Listeria hysteria may cause harm…..

Listeriosis is an infection caused by the bacteria Listeria. The infection is acquired by eating food contaminated by Listeria. In most healthy people Listeria causes only quite mild symptoms however in pregnancy it can potentially cause miscarriage, preterm birth and occasionally stillbirth. The good news is that Listeriosis is very uncommon. The link below is to the Australian Food Standard brochure on Listeria and it is certainly worth looking at and being familiar with the recommendations.

http://www.foodstandards.gov.au/_srcfiles/Listeria.pdf

However as Listeria awareness has increased over the past few years an increasing number of pregnant women have made drastic dietary changes in an effort to avoid exposure to Listeria. To some extent this is commendable but recent research suggests that one of the consequences of this type of behaviour is that women may be missing out on some of the healthy nutrients they need during pregnancy.

The article below quotes reseach by Professor Clare Collins from The University of Newcastle who raises concerns about the nutritional consequences of strict avoidance of potential Listeria containing foods.

“In our study, moderate or low consumption of foods at risk of contamination by Listeria was not associated with an increased risk of miscarriage, suggesting that a balanced consumption of potentially risky foods with foods containing essential nutrients may be the best approach.”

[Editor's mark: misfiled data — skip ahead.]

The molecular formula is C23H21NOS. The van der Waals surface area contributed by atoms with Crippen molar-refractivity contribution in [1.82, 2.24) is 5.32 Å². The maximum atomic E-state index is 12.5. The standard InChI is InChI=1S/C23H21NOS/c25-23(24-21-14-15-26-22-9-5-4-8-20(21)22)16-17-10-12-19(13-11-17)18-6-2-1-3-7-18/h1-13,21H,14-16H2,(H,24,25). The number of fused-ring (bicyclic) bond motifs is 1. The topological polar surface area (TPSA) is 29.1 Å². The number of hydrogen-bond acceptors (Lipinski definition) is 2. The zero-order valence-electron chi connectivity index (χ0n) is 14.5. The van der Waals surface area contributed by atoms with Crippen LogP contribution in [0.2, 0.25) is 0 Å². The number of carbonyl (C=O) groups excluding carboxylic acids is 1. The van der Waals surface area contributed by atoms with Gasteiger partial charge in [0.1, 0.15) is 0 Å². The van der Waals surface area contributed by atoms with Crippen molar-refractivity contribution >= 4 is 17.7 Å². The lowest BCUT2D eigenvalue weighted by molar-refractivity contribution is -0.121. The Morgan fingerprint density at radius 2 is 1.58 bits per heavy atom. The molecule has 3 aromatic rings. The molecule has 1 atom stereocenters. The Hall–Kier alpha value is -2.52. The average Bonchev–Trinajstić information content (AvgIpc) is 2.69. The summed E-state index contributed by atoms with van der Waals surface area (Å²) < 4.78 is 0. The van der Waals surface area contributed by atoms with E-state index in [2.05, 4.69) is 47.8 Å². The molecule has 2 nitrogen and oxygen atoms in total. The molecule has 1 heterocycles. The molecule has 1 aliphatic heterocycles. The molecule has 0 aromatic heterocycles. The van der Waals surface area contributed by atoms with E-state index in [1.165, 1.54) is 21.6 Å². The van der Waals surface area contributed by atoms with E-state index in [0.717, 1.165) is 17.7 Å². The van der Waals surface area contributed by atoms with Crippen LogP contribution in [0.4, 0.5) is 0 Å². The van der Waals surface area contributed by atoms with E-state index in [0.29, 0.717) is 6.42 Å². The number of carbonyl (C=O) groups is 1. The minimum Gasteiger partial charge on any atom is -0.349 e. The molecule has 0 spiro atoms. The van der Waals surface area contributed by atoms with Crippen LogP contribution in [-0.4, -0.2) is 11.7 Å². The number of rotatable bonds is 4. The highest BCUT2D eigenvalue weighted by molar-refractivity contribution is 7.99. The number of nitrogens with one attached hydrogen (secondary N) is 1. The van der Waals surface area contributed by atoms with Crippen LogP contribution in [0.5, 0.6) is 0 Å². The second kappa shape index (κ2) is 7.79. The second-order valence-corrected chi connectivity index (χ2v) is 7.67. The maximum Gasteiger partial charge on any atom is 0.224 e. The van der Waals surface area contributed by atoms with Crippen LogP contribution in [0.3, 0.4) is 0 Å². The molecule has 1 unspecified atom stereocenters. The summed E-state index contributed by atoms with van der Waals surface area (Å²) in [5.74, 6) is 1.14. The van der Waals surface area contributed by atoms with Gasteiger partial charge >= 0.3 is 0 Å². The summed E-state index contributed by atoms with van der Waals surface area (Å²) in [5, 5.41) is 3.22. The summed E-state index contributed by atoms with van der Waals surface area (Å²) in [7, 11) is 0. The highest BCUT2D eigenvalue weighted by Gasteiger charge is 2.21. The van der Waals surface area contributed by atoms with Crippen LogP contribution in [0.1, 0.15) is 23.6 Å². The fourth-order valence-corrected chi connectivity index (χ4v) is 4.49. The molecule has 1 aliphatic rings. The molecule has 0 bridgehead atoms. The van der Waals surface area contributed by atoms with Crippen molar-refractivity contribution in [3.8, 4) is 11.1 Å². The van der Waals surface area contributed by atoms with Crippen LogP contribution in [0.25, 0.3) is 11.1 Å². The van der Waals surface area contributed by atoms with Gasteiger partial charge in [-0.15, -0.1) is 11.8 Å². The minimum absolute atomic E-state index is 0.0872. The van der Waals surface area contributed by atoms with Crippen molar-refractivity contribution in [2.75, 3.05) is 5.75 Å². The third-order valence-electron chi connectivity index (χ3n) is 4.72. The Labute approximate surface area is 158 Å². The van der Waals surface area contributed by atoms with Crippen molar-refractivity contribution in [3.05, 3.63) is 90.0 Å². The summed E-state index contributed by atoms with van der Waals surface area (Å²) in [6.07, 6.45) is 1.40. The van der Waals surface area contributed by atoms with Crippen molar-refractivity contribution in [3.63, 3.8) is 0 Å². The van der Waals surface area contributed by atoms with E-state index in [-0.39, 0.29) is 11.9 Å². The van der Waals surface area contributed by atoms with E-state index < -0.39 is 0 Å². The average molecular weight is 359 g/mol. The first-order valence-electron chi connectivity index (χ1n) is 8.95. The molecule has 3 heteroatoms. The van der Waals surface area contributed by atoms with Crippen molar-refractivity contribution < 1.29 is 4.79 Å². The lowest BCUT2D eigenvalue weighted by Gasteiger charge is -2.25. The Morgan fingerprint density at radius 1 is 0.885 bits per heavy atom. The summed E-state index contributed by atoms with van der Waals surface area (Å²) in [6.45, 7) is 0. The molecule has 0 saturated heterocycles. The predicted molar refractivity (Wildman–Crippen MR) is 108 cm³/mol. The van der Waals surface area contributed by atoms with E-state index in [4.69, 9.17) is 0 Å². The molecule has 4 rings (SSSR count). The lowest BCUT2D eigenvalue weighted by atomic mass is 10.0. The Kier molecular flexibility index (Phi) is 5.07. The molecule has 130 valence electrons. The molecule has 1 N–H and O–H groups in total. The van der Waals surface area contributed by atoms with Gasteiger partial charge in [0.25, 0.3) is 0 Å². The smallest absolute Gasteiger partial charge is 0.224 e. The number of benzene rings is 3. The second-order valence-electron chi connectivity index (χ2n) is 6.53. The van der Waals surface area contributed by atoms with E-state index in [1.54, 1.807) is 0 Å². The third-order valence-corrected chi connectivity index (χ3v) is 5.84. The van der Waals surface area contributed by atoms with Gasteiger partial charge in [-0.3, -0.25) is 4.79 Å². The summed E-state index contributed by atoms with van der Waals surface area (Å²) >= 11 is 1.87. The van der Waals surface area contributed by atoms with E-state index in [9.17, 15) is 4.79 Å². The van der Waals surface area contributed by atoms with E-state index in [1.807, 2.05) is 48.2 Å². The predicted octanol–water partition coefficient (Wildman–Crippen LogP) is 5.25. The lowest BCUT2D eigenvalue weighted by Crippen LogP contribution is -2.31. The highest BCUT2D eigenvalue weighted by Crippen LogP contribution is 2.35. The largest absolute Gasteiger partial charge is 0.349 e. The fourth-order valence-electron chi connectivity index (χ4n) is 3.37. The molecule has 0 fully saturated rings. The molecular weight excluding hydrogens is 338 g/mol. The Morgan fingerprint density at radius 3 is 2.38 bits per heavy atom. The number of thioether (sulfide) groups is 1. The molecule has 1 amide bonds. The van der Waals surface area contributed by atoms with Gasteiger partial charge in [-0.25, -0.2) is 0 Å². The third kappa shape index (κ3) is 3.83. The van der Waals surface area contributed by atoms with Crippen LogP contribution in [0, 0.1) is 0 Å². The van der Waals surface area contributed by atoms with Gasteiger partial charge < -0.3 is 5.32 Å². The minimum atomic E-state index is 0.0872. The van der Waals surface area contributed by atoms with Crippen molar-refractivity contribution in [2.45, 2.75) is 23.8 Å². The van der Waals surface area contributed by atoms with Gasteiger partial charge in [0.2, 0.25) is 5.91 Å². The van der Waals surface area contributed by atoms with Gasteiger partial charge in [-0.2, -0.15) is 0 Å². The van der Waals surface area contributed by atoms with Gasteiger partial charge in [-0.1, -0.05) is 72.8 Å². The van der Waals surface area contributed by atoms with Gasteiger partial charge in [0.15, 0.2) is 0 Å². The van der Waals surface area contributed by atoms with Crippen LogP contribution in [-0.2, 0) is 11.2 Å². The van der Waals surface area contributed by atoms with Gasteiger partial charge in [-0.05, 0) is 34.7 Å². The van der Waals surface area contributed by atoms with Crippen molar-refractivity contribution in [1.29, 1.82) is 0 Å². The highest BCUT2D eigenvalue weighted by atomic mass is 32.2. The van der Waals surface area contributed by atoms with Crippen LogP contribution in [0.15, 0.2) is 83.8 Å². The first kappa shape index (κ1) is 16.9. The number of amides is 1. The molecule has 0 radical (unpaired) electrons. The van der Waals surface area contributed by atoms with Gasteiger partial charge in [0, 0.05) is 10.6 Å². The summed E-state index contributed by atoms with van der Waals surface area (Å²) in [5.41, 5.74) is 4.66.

“The recommendations need to include the list of ‘risky’ foods, but should focus on giving women low-risk alternatives to help them meet their optimal nutrient targets. It is also vital to emphasise the importance of safe food handling procedures.

“Women need to know how to balance opposing risks.  We want them to feel confident about the foods they choose, so they minimise the risk of Listeriosis while giving their baby the best possible start to life.”

http://www.newcastle.edu.au/news/2012/03/15/food-guidelines-for-pregnant-women-need-review.html

It is interesting to note that in Australia in 2008 there were only 12 reported cases of Listeriosis in pregnancy, so although potentially serious it is very uncommon.

The best advice for pregnant women would seem to be to maintain a healthy, nutritious and well-balanced diet, to be aware of the “risky” Listeria foods and to maintain a high standard of safe food handling precautions.

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